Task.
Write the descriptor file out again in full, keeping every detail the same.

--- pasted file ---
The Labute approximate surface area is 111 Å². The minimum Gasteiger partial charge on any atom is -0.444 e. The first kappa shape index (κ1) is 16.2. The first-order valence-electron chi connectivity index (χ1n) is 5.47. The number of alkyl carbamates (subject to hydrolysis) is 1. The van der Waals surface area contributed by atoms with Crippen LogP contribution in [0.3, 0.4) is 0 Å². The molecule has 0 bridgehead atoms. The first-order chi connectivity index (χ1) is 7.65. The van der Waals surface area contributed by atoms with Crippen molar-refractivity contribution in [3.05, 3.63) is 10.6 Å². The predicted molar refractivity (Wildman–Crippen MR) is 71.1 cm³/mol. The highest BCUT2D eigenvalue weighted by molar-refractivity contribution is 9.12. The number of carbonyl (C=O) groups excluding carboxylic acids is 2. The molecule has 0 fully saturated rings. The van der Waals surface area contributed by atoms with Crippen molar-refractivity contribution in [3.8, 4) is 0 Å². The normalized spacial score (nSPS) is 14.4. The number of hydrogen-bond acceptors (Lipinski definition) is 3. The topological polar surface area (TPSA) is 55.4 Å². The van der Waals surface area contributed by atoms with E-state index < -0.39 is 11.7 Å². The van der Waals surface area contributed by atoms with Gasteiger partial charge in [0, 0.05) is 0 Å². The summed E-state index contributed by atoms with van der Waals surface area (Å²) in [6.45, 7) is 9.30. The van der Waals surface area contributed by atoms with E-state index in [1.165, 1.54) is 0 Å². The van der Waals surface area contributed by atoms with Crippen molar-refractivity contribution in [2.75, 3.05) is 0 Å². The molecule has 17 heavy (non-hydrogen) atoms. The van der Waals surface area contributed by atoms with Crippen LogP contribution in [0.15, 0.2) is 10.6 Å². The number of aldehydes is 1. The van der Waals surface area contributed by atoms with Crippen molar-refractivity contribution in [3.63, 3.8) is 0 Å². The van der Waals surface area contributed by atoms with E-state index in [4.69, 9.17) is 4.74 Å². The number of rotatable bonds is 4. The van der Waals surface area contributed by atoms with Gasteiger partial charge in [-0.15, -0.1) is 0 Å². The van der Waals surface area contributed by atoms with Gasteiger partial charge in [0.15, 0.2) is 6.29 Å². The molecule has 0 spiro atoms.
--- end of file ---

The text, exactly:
The Labute approximate surface area is 111 Å². The minimum Gasteiger partial charge on any atom is -0.444 e. The first kappa shape index (κ1) is 16.2. The first-order valence-electron chi connectivity index (χ1n) is 5.47. The number of alkyl carbamates (subject to hydrolysis) is 1. The van der Waals surface area contributed by atoms with Crippen LogP contribution in [0.3, 0.4) is 0 Å². The molecule has 0 bridgehead atoms. The first-order chi connectivity index (χ1) is 7.65. The van der Waals surface area contributed by atoms with Crippen molar-refractivity contribution in [3.05, 3.63) is 10.6 Å². The predicted molar refractivity (Wildman–Crippen MR) is 71.1 cm³/mol. The highest BCUT2D eigenvalue weighted by molar-refractivity contribution is 9.12. The number of carbonyl (C=O) groups excluding carboxylic acids is 2. The molecule has 0 fully saturated rings. The van der Waals surface area contributed by atoms with Crippen molar-refractivity contribution in [3.8, 4) is 0 Å². The normalized spacial score (nSPS) is 14.4. The number of hydrogen-bond acceptors (Lipinski definition) is 3. The topological polar surface area (TPSA) is 55.4 Å². The van der Waals surface area contributed by atoms with E-state index < -0.39 is 11.7 Å². The van der Waals surface area contributed by atoms with Gasteiger partial charge in [0, 0.05) is 0 Å². The summed E-state index contributed by atoms with van der Waals surface area (Å²) in [6.45, 7) is 9.30. The van der Waals surface area contributed by atoms with E-state index in [1.165, 1.54) is 0 Å². The van der Waals surface area contributed by atoms with Crippen molar-refractivity contribution in [2.75, 3.05) is 0 Å². The molecule has 17 heavy (non-hydrogen) atoms. The van der Waals surface area contributed by atoms with Crippen LogP contribution in [0.15, 0.2) is 10.6 Å². The number of aldehydes is 1. The van der Waals surface area contributed by atoms with Crippen molar-refractivity contribution in [3.63, 3.8) is 0 Å². The van der Waals surface area contributed by atoms with E-state index in [4.69, 9.17) is 4.74 Å². The number of rotatable bonds is 4. The van der Waals surface area contributed by atoms with Gasteiger partial charge in [-0.15, -0.1) is 0 Å². The van der Waals surface area contributed by atoms with Gasteiger partial charge in [0.15, 0.2) is 6.29 Å². The molecule has 0 spiro atoms.